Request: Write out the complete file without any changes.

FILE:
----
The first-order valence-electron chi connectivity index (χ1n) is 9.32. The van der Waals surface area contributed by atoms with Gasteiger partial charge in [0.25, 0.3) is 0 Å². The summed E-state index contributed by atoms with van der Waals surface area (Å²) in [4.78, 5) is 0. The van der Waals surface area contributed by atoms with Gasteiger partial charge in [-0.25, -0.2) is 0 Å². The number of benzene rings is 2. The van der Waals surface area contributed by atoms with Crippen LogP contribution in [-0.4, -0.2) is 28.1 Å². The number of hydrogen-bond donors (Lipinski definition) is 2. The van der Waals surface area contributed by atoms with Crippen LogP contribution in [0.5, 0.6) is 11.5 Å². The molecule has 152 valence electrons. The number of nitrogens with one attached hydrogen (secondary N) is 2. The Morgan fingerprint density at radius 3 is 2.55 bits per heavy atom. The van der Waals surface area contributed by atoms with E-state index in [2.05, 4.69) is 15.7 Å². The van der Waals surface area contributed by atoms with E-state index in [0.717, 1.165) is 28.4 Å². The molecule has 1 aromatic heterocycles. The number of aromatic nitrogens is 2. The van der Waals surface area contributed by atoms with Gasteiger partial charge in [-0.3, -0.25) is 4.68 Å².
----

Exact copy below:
The first-order valence-electron chi connectivity index (χ1n) is 9.32. The van der Waals surface area contributed by atoms with Gasteiger partial charge in [0.25, 0.3) is 0 Å². The summed E-state index contributed by atoms with van der Waals surface area (Å²) in [4.78, 5) is 0. The van der Waals surface area contributed by atoms with Gasteiger partial charge in [-0.25, -0.2) is 0 Å². The number of benzene rings is 2. The van der Waals surface area contributed by atoms with Crippen LogP contribution in [-0.4, -0.2) is 28.1 Å². The number of hydrogen-bond donors (Lipinski definition) is 2. The van der Waals surface area contributed by atoms with Crippen LogP contribution in [0.5, 0.6) is 11.5 Å². The molecule has 152 valence electrons. The number of nitrogens with one attached hydrogen (secondary N) is 2. The Morgan fingerprint density at radius 3 is 2.55 bits per heavy atom. The van der Waals surface area contributed by atoms with E-state index in [2.05, 4.69) is 15.7 Å². The van der Waals surface area contributed by atoms with E-state index in [0.717, 1.165) is 28.4 Å². The molecule has 1 aromatic heterocycles. The number of aromatic nitrogens is 2. The van der Waals surface area contributed by atoms with Gasteiger partial charge in [-0.3, -0.25) is 4.68 Å².